More than 100 officials from Lakewood yeshivas on Tuesday attended a meeting at Lakewood High School, to learn about a new state grant program that pays public school teachers to teach STEM (Science, technology, engineering, and mathematics) classes in private schools, NJ.com reported.
The new grant program, signed by Gov. Phil Murphy in 2018 under the title “Chapter 256 – an act establishing a grant program for teachers of certain subjects, supplementing chapter 6 of Title 18A of the New Jersey Statutes, and making an appropriation,” orders the state department of education to establish “a grant program in which an eligible teacher employed by a school district may receive additional remuneration to teach science, technology, engineering, or mathematics (STEM) classes at a nonpublic school.”
“Under the program,” according to the new legislation, “participating nonpublic schools shall form partnerships with eligible teachers and school districts, in which an eligible teacher employed by the district teaches STEM classes at the nonpublic school at such times and during such hours mutually agreed upon by the teacher, nonpublic school, and school district, which may include hours beyond regular public school day hours such as extended day, evening, or weekend programming.”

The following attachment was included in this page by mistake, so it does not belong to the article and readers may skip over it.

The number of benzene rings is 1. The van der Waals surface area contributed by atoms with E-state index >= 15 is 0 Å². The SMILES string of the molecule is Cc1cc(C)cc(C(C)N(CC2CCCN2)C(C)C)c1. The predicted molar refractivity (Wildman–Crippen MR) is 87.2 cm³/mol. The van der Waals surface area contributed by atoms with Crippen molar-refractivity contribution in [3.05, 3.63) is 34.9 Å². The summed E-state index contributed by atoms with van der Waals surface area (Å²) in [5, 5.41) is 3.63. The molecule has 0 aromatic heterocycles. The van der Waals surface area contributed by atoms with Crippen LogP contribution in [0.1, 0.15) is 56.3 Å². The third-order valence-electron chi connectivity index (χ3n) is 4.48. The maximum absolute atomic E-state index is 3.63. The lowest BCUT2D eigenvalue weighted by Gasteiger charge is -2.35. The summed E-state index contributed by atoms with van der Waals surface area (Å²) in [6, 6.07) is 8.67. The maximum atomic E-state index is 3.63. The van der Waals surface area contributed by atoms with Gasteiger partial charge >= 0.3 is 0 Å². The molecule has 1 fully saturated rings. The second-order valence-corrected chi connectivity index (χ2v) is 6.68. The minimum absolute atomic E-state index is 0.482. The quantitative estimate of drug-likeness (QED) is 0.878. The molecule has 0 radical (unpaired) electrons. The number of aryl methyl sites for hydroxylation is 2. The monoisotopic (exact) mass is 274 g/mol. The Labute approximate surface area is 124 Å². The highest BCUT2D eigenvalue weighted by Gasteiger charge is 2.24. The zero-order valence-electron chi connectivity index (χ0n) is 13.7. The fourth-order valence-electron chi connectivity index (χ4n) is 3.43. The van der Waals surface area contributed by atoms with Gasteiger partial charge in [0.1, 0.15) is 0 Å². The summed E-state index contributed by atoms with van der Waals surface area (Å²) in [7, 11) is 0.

The grant dedicates $5 million for the program’s first year, 2020-21, to be paid out to STEM certified public school teachers who want to be added to a list compiled by county superintendents of schools, and then their emails are shared with local private schools. The private schools then contact the teachers in whom they’re interested. When the match is made, the teacher, the private school, and the district superintendent work out schedule that does not interfere with the teacher’s public school classes.
According to Lakewood Public Schools lawyer and spokesman Michael Inzelbuch, who hosted Tuesday’s STEM meeting, in Lakewood, yeshiva students outnumber public school students almost 6 to 1: 36,000 Orthodox Jewish students attend 127 local yeshivas, compared with 6,300 non-Jewish students, NJ.com reported.